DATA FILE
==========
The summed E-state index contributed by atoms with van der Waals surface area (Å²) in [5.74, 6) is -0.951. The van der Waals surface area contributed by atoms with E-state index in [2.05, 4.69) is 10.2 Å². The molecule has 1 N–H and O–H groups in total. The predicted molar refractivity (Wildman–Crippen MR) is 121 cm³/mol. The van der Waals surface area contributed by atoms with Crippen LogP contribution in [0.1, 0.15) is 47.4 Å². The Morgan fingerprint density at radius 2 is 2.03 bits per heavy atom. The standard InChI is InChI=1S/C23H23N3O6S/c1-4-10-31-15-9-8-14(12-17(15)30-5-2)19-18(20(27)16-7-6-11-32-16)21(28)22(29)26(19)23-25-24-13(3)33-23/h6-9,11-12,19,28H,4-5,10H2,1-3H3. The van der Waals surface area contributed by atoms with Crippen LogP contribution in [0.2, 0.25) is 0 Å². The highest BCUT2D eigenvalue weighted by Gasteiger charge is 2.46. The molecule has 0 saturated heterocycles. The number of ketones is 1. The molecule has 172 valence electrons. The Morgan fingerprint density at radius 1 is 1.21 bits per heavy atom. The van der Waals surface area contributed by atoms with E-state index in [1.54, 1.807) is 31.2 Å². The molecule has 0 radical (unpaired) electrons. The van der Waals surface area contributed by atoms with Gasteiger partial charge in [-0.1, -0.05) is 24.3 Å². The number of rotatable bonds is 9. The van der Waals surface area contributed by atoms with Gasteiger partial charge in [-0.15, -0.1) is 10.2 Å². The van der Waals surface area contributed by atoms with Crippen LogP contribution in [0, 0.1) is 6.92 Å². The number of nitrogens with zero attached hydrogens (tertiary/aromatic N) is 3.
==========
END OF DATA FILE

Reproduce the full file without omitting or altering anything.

The summed E-state index contributed by atoms with van der Waals surface area (Å²) in [5.74, 6) is -0.951. The van der Waals surface area contributed by atoms with E-state index in [2.05, 4.69) is 10.2 Å². The molecule has 1 N–H and O–H groups in total. The predicted molar refractivity (Wildman–Crippen MR) is 121 cm³/mol. The van der Waals surface area contributed by atoms with Crippen LogP contribution in [0.1, 0.15) is 47.4 Å². The Morgan fingerprint density at radius 2 is 2.03 bits per heavy atom. The standard InChI is InChI=1S/C23H23N3O6S/c1-4-10-31-15-9-8-14(12-17(15)30-5-2)19-18(20(27)16-7-6-11-32-16)21(28)22(29)26(19)23-25-24-13(3)33-23/h6-9,11-12,19,28H,4-5,10H2,1-3H3. The van der Waals surface area contributed by atoms with Crippen LogP contribution in [0.2, 0.25) is 0 Å². The highest BCUT2D eigenvalue weighted by Gasteiger charge is 2.46. The molecule has 0 saturated heterocycles. The number of ketones is 1. The molecule has 172 valence electrons. The Morgan fingerprint density at radius 1 is 1.21 bits per heavy atom. The van der Waals surface area contributed by atoms with E-state index in [1.54, 1.807) is 31.2 Å². The molecule has 0 radical (unpaired) electrons. The van der Waals surface area contributed by atoms with Gasteiger partial charge in [-0.1, -0.05) is 24.3 Å². The number of rotatable bonds is 9. The van der Waals surface area contributed by atoms with Gasteiger partial charge in [-0.15, -0.1) is 10.2 Å². The van der Waals surface area contributed by atoms with Crippen LogP contribution in [0, 0.1) is 6.92 Å². The number of nitrogens with zero attached hydrogens (tertiary/aromatic N) is 3.